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Quarter Preview: ‘MANTO’

The Good Times GT Magazine (Friday Times) published the official images sent with this write-up, posting the coverage here.

Manto is all the rage these days.

The writer who orbits the South Asian literary stratosphere recently marked his centennial anniversary and now appears as the subject of a new film. It has been directed by Sarmad Sultan Khoosat, who also plays the title character and scripted by Shahid Mahmood Nadeem. Babar Javed produces. Media men & women invited for a first look in August had high expectations.

Contrary to what many thought, this was not a curtain raiser but a quarter preview, and the attendees found themselves at the screening of an extended teaser of ‘MANTO’ - the movie at Nueplex Cinemas – Karachi. The private showing also unveiled trailers of upcoming serials courtesy of GEO Films Production. The figure of Manto himself stays in shadow till 11th September – a day red flagged after 2001, but one that has always been significant for Pakistan and observed as the nation’s founding father's death anniversary. The filmmakers now hope to use the writer’s cinematic debut to change the negative connotations associated with the date.

The screening showcased a musical medley paying tribute to Shiv Kumar Batavi and Mirza Ghalib, and unveiled videos featuring performances by Javed Bashir (‘Kon Hai Yeh Gustakh’), Ali Sethi (‘Aah Ko Chahiye’), and Meesha Shafi (‘Mehram Dillqa De Mahi’). The segment also provided tantalizing glimpses of Sarmad Khoosat’s tormented portrayal of the scribe’s post Partition years – focusing on Manto’s fallibility and undeniable genius. It was a heady brew that underscored the interpretive approach used to stage the period piece and the courage needed to train the spotlight on his pet demons.

Saadat Hasan Manto (1912-1955) was an outlier, known for his dalliances with the bottle and an insouciant disregard for convention. History books paint him as a tragic figure, shrouded in a haze of controversy in his trademark white Kurta – his career eclipsed by ill-health, poverty, and run-ins with the law both in Pre-Partition India and later a newly independent Pakistan. He gazed into the abyss, and often took his readers for an excursion through his polarizing literature. Despite leaving ruffled feathers in his wake, his status as a symbol of resistance earned him many admirers across the divide.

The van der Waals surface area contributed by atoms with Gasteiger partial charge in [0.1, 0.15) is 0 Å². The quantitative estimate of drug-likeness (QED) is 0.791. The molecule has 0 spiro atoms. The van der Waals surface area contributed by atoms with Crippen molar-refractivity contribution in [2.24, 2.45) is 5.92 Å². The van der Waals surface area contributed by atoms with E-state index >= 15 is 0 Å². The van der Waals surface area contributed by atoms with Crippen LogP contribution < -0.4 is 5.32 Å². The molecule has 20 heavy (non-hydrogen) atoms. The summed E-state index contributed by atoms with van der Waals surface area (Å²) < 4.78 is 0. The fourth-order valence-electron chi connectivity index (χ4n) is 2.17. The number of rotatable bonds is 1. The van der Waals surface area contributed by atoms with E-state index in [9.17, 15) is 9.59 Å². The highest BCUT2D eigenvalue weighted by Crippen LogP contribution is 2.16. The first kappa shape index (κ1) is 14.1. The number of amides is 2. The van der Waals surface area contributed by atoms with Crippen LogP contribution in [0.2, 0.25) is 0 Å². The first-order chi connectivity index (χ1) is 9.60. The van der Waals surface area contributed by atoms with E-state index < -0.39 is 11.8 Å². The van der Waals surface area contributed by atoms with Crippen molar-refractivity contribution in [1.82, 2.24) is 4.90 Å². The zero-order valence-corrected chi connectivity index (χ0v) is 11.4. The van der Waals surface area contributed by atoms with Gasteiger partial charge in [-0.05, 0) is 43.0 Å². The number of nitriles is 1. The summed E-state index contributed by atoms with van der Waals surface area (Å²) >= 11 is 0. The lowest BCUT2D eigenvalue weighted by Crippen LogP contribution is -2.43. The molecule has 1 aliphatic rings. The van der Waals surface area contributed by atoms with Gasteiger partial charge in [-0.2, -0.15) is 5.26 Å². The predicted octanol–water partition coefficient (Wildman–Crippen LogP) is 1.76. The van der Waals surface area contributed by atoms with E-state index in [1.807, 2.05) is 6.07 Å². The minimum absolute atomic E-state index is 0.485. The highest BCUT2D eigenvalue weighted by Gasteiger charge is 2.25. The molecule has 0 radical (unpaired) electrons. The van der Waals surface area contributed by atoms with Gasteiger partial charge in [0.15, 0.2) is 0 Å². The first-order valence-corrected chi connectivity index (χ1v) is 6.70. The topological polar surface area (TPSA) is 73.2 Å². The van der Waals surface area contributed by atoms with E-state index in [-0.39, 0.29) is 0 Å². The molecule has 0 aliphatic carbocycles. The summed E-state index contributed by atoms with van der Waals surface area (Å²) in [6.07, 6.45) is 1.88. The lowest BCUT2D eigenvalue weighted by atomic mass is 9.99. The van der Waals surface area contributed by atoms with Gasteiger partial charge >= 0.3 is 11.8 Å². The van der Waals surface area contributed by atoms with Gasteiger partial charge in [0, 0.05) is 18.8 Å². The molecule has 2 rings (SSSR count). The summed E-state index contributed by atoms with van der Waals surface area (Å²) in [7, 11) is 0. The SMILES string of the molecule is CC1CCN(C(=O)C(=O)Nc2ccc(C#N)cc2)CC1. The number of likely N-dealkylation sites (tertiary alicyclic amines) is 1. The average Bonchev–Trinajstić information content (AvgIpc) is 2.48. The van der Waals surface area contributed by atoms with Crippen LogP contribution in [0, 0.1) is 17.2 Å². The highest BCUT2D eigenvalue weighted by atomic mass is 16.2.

By chronicling the free fall in a biopic, the scriptwriters return to Lahore of yore as seen through the protagonist’s cynical eyes and weave his writings within a compelling soundtrack. This is not an origin story, nor does it pretend to be an escapist fantasy, as evidenced by the inherent darkness and the use of color palettes that capture the melancholy hues and visceral overtones leaving the viewers dazed and a little shaken. Of the four musical presentations, only one by Zeb Bangash & Ali Sethi (‘Kya Ho Ga’) offered some droll humor to lighten the mood.

The large turnout at the event proved that interest in his legacy never waned. The star power was represented by Marina Khan, Aijaz Aslam, Shanaz Ramzi, Hira Tareen, Savera Nadeem, Gohar Rasheed, YBQ etc. The red carpet was also visited by intellectuals like M. Hanif (‘Case of Exploding Mangoes’) and H.M. Naqvi (‘Homeboy’).

M. Hanif whose name also appears in the credits has reportedly penned one song adding to the powerhouse supporting cast, most of which was present at the launch. The MANTO team took a bow but left the speech-making / Q&A session out. They included Sania Saeed as Begum Manto joined by Saba Qamar (Madam Noor Jehan), Nimra Bucha (Manto’s muse), Nadia Afgan, Savera Nadeem, Azfar Rehman, Hina Bayat and the elder Mr. Khoosat. Humayun Saeed and Faisal Qureshi had cameos. The audience noted the clever makeovers and abstract storytelling that transformed Mahira Khan into a Madari and depicted Shamoon Abbasi brandishing a Kirpan.

Sarmad’s risk-taking approach established the artistic parameters ‘MANTO’ aims to explore and hinted at the seismic shifts within the industry that bode well for Pakistani cinema. Whether he has succeeded in breaking new ground will be decided in a few weeks. Painting the portrait of a man of Manto’s stature is a high wire act and requires dexterity and vision. The narrative will reportedly sidestep the politics of the era but the grim subtext might be hard to ignore. His twilight years present an opportunity to look back to a moment in time fondly remembered for its tolerance and sunny optimism. It will be interesting to see Manto’s Pakistan on the wings of his unfettered imagination and debate upon his relevance within a contemporary setting.

As Sarmad Khoosat, whose previous directorial ventures include HUM Tv’s critically acclaimed ‘Humsafar’, moves into serious territory, choosing to bring Manto’s special brand of irreverence to the 21st Century along with him is a dramatic opening gambit. MANTO plans to open nationwide by Fall of 2015.

PR & Event Management by Phegency PR & Events
Red Carpet hosted by Anoushey Ashraf


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